"We know what happens," Dr. Emanuela Catenacci told British broadcaster Sky News as she took a break from treating patients in an intensive care ward in Cremona Hospital in Lombardy. "Don't think it is happening here and it can't happen everywhere else ... because it will."
The death toll in Italy was over 5,000, as of Monday morning. It jumped by 793 on Saturday, by the largest daily rise since the contagion emerged in the country a month ago.
While Lombardy, the center of the Italian outbreak, has been under lockdown for weeks, the central government has been criticized for not having acted quickly or forcefully enough to stem the outbreak.
On Saturday, Prime Minister Giuseppe Conte described the crisis as the worst the country has faced since the end of World War II.
'A slow burn': Coronavirus symptoms often linger before worsening
As physicians across the country diagnose and care for a growing number of people with COVID-19, distinct patterns are emerging, giving clues about how the illness manifests itself in patients.
Very often, people start off with minor physical complaints — slight cough, headache, low-grade fever — that gradually worsen.
"Patients tend to have symptoms for about a week before either getting better, or getting really sick," said Dr. Joshua Denson, a pulmonary medicine and critical care physician at Tulane Medical Center in New Orleans.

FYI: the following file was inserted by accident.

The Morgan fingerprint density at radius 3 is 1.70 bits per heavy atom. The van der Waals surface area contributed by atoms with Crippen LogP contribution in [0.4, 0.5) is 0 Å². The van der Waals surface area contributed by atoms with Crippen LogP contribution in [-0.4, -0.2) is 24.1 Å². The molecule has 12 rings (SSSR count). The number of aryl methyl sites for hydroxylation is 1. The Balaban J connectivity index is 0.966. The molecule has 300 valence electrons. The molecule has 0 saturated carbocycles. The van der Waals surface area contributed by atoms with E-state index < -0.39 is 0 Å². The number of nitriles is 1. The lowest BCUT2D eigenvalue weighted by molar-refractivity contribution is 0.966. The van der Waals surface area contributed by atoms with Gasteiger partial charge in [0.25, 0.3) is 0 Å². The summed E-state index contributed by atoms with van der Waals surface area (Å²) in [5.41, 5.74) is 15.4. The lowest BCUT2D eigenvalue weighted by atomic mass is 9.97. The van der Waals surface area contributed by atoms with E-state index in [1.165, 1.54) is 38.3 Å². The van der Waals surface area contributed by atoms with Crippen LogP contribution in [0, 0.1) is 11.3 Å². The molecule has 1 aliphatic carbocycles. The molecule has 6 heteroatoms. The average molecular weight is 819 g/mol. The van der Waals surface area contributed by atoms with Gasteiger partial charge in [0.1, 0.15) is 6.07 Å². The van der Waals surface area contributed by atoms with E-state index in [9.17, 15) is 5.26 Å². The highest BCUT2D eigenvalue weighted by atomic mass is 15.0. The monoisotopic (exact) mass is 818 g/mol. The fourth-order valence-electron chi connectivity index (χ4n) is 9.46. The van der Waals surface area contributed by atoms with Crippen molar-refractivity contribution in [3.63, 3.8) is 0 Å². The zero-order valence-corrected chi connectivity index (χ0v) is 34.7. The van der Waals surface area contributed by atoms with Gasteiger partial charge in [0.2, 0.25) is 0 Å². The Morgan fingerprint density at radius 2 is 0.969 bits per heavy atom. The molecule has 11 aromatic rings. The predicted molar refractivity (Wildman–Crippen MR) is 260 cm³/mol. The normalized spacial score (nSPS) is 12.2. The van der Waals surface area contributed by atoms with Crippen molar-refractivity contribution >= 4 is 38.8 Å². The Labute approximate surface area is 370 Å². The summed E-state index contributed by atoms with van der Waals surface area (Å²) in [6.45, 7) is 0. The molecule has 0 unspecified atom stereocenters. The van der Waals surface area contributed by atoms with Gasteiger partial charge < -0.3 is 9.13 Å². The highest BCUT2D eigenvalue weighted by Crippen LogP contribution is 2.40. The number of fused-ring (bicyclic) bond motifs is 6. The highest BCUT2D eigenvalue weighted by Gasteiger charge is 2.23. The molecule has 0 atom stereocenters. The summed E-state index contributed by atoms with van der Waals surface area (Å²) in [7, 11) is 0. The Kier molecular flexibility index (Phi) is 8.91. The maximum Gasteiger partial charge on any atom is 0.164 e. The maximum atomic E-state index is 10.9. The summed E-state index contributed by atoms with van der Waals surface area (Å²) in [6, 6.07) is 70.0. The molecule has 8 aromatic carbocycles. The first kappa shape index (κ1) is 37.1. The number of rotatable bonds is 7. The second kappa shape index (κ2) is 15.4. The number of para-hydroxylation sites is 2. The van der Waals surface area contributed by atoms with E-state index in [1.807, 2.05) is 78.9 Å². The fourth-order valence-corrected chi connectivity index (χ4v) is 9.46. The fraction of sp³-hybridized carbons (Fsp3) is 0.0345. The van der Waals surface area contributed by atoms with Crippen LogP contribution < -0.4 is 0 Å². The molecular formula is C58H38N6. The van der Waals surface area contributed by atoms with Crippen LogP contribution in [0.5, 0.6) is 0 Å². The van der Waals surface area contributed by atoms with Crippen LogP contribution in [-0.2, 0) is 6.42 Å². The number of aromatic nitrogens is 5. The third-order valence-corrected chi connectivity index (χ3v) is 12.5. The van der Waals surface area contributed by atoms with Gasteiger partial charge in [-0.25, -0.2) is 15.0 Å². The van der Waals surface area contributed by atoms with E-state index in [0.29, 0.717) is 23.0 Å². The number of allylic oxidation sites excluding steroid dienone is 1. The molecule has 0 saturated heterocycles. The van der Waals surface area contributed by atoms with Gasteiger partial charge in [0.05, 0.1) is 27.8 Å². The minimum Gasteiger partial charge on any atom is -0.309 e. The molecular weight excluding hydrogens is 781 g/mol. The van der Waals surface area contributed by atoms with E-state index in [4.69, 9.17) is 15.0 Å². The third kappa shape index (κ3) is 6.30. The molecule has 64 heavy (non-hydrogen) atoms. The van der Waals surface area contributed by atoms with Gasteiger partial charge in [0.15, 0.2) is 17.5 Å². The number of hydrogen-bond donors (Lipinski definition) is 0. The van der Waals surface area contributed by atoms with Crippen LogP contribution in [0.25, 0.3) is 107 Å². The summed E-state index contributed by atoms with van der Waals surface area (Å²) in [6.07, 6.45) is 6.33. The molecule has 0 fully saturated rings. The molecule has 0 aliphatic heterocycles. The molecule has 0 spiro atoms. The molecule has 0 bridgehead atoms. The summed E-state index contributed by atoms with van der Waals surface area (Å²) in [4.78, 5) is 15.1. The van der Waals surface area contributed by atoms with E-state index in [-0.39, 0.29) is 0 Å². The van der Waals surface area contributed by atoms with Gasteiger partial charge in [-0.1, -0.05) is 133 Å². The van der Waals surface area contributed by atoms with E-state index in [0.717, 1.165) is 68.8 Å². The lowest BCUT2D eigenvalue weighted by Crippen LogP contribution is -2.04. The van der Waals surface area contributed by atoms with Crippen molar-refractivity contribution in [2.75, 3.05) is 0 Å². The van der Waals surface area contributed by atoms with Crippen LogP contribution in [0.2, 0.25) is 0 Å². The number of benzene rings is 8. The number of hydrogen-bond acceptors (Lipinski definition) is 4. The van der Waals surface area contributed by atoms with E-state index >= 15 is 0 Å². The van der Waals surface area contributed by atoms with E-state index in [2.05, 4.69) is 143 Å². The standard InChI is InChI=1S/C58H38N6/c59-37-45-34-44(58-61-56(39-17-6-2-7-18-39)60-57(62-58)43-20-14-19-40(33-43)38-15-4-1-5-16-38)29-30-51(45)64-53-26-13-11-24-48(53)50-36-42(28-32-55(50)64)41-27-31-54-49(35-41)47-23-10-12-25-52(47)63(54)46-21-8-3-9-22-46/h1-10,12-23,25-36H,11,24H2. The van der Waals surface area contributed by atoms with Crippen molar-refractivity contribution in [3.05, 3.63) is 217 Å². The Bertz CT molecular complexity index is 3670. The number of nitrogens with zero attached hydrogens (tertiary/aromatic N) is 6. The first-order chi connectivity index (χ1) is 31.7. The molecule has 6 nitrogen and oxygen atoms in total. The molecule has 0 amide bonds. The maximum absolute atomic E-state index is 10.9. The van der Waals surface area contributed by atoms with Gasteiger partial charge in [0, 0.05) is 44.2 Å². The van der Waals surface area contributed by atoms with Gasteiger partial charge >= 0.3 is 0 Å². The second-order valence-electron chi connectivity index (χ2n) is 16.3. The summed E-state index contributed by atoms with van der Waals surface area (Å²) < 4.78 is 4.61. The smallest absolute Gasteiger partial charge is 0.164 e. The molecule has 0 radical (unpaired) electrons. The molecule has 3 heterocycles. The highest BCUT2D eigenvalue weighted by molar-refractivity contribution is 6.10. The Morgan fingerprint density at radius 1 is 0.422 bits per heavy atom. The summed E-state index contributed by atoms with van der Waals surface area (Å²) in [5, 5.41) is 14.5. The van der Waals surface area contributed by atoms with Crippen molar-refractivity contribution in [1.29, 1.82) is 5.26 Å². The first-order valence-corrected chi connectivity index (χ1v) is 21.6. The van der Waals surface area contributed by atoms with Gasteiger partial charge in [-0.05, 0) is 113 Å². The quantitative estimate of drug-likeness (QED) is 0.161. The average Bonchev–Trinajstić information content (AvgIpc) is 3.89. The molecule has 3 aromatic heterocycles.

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- Joe Biden has talked with former President Barack Obama about a potential vice presidential pick.
- The Trump administration axed a key CDC expert job in China months before the coronavirus outbreak.
- "You've got to know when to hold 'em, know when to fold 'em": Country music legend Kenny Rodgers died at the age of 81 of natural causes, his family announced over the weekend.
THINK about it
Don't blame Gen Z for going to beaches. Blame the leaders who said not to worry, writer Michael Arceneaux argues in an opinion piece.
Stuck at home and stress eating? Follow this routine to get back on track.
Quote of the day
"This is not solely about athlete health — this is about public health."
— The Canadian Olympic and Paralympic Committee calling for organizers to postpone the Olympic games this year.
One fun thing
At least we've got one reason to smile.
With major sports competitions canceled or postponed during the coronavirus pandemic, ESPN revived "The Ocho" on Sunday.
"The Ocho" began in 2017 as an homage to the fictional ESPN 8 channel featured in the 2004 movie "Dodgeball: A True Underdog Story." The network transforms its ESPN 2 channel to air a slew of real but obscure competitions for 24 hours.
Although "The Ocho" usually airs in August, ESPN said it was reviving the special programming using past events just "when you needed it most," according to its news release.
Viewers stuck at home have been riveted with stone skipping, sign spinning and marble racing.
"If you’re not watching stone skipping on #TheOcho what are you even doing," tweeted one viewer.
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Be safe and stay healthy, Petra Cahill